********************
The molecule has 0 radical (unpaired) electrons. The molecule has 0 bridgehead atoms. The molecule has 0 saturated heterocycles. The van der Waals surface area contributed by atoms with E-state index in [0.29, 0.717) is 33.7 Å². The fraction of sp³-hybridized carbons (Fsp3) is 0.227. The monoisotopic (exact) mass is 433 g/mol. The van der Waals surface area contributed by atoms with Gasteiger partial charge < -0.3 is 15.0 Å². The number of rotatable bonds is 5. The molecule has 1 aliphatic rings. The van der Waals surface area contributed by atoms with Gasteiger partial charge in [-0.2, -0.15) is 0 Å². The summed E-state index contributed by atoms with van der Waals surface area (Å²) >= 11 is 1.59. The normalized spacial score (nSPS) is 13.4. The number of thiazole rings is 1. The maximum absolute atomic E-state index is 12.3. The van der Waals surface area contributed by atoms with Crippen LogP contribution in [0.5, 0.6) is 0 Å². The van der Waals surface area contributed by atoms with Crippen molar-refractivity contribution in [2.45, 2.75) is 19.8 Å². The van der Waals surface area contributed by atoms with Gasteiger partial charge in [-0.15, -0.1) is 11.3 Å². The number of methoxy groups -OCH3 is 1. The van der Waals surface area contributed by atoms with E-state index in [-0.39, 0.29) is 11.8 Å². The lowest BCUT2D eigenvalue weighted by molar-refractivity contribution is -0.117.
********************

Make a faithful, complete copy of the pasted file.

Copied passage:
The molecule has 0 radical (unpaired) electrons. The molecule has 0 bridgehead atoms. The molecule has 0 saturated heterocycles. The van der Waals surface area contributed by atoms with E-state index in [0.29, 0.717) is 33.7 Å². The fraction of sp³-hybridized carbons (Fsp3) is 0.227. The monoisotopic (exact) mass is 433 g/mol. The van der Waals surface area contributed by atoms with Gasteiger partial charge < -0.3 is 15.0 Å². The number of rotatable bonds is 5. The molecule has 1 aliphatic rings. The van der Waals surface area contributed by atoms with Gasteiger partial charge in [-0.2, -0.15) is 0 Å². The summed E-state index contributed by atoms with van der Waals surface area (Å²) >= 11 is 1.59. The normalized spacial score (nSPS) is 13.4. The number of thiazole rings is 1. The maximum absolute atomic E-state index is 12.3. The van der Waals surface area contributed by atoms with Crippen LogP contribution in [0.5, 0.6) is 0 Å². The van der Waals surface area contributed by atoms with Crippen molar-refractivity contribution in [2.45, 2.75) is 19.8 Å². The van der Waals surface area contributed by atoms with Gasteiger partial charge in [-0.15, -0.1) is 11.3 Å². The number of methoxy groups -OCH3 is 1. The van der Waals surface area contributed by atoms with E-state index in [-0.39, 0.29) is 11.8 Å². The lowest BCUT2D eigenvalue weighted by molar-refractivity contribution is -0.117.